After the design process, materials and laminate schedules are specified based on measured loads in tubes. Prototypes are produced – and lab testing begins. We test frames in fatigue and ultimate strength scenarios using industry standards and our internally developed tests which are typically far more stringent than industry standards.
Once in production the QC team monitors production using high tech tools such as ultrasonic non-destructive testing in critical areas (a technique commonly used in the aerospace industry) which checks for any voids or manufacturing defects.
- Carbon costs too much. Is there a cost vs. performance issue here? Is it ‘worth it’?
Brad Paquin – The answer to this question comes down to the rider. The performance of carbon is impossible to deny. Carbon mountain bikes are lighter and stiffer than any other frame material. If you have the means and want the highest performance, carbon is the best option.
- Let’s get to the FACT(s). Tell me about the FACT IS 11m vs 8m and what all that means to the end user (me) other than one costs more?
Sam Benedict – the FACT system is pretty straight forward system (though not always perfect) that is built to be ranking system of frames. A higher number indicates a nicer frame. In this case, the materials in the frame are a stiffer material so the engineers can build a lighter frame. These materials cost more and yield a lighter, stiffer (read faster) bike.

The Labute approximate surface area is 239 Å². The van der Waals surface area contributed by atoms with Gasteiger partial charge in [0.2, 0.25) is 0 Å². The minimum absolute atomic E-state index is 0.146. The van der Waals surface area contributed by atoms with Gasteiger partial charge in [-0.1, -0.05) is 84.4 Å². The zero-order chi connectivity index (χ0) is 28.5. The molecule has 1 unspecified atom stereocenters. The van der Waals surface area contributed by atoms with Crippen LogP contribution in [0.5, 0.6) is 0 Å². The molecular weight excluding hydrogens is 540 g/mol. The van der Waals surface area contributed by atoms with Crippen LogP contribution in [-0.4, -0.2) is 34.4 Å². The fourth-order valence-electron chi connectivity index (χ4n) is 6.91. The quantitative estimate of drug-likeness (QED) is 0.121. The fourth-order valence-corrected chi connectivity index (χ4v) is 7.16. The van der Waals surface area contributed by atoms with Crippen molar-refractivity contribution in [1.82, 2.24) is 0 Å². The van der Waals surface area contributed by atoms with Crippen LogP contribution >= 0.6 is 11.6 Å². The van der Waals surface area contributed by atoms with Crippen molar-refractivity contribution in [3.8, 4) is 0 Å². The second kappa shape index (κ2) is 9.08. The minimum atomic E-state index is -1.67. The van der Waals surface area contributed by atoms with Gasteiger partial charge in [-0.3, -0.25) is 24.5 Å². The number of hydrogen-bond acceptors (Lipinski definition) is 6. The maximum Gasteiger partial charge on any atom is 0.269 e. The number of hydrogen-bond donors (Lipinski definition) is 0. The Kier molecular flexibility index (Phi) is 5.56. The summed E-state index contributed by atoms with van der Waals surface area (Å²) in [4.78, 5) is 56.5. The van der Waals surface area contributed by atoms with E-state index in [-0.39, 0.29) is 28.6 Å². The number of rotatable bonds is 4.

- Was there a targeted goal or goals for this frame (and the geared versions too)? Some CF frames are almost brutally stiff and others are designed to be compliant like the BMC TE01. What were you guys shooting for and how do you know you hit the marks?
Sam Benedict – the Stumpy has always been a delicate balance of weight, stiffness, and, while not important to everyone, hot looks! So we want a light bike that can handle having the pedals stomped on for fast acceleration. We also know the riders like the whole hardtail experience so no rear suspension but taking the sting out of bumps is a massive boon. The seat stays are shaped and constructed to be more compliant. It all adds up to a great riding bike!
- CF seems to be the darling of the weight weenie set and with obvious reasons. But there has to be, as with any material, a point of diminishing returns as you cut grams. Are we there yet, that point where we have flirted with the bottom, learned the lesson, and have gotten to a good place? Or will we see a 2.5lb 29er CF frame that is viable?
Sam Benedict – We are around the 1150g range for a large, that’s pretty crazy! We will always try to make a frame “better” so we will see!
- Now this may be for the marketing guys, so feel free to hand this off. Why is Specialized paying any attention at all to single speeds? You have two or three, including the Carve based models, and this Stumpy frame is a premium product. Trek dropped the Superfly SS for 2013 and Giant does not seem to know SS riders exist (just to call out the other ‘Big Guys’). Why is this frame even in your line-up?
Sam Benedict – It sounds corny but we have always been a brand of riders for riders. Singlespeeders are people too and they often ride the hell out of bikes… there is a solid SS crew wearing the red S around here. But just because it is a smaller niche doesn’t mean these riders don’t deserve great bikes; simple as that. We love to make rad bikes and do our best to connect with the riders, any and all.
Note: Specialized sent over the Stumpjumper Carbon 29 SS for test/review at no charge to Twenty Nine Inches. We are not being bribed, nor paid for this review. We will strive to give or honest thoughts and opinions throughout